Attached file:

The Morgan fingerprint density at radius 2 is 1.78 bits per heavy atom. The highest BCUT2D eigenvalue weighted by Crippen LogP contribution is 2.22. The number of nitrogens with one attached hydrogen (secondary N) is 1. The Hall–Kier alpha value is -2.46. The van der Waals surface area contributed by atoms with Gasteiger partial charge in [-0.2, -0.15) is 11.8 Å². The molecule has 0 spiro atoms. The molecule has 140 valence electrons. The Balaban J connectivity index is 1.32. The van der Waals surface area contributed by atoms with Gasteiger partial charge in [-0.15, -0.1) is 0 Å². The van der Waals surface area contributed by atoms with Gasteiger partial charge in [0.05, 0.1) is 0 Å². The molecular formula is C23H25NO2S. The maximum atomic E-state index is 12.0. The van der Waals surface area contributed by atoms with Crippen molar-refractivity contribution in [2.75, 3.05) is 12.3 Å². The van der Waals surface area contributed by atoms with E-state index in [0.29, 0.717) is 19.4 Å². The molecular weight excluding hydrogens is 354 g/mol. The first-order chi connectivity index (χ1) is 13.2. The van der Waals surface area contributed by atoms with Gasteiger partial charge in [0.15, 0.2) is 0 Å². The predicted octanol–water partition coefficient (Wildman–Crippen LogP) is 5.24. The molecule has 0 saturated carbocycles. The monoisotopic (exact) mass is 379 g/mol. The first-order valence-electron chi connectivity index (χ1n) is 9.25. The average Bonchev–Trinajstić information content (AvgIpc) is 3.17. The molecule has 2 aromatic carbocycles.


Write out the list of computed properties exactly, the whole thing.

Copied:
The Morgan fingerprint density at radius 2 is 1.78 bits per heavy atom. The highest BCUT2D eigenvalue weighted by Crippen LogP contribution is 2.22. The number of nitrogens with one attached hydrogen (secondary N) is 1. The Hall–Kier alpha value is -2.46. The van der Waals surface area contributed by atoms with Gasteiger partial charge in [-0.2, -0.15) is 11.8 Å². The molecule has 0 spiro atoms. The molecule has 140 valence electrons. The Balaban J connectivity index is 1.32. The van der Waals surface area contributed by atoms with Gasteiger partial charge in [-0.15, -0.1) is 0 Å². The van der Waals surface area contributed by atoms with Gasteiger partial charge in [0.05, 0.1) is 0 Å². The molecular formula is C23H25NO2S. The maximum atomic E-state index is 12.0. The van der Waals surface area contributed by atoms with Crippen molar-refractivity contribution in [2.75, 3.05) is 12.3 Å². The van der Waals surface area contributed by atoms with E-state index in [0.29, 0.717) is 19.4 Å². The molecular weight excluding hydrogens is 354 g/mol. The first-order chi connectivity index (χ1) is 13.2. The van der Waals surface area contributed by atoms with Gasteiger partial charge in [0.15, 0.2) is 0 Å². The predicted octanol–water partition coefficient (Wildman–Crippen LogP) is 5.24. The molecule has 0 saturated carbocycles. The monoisotopic (exact) mass is 379 g/mol. The first-order valence-electron chi connectivity index (χ1n) is 9.25. The average Bonchev–Trinajstić information content (AvgIpc) is 3.17. The molecule has 2 aromatic carbocycles.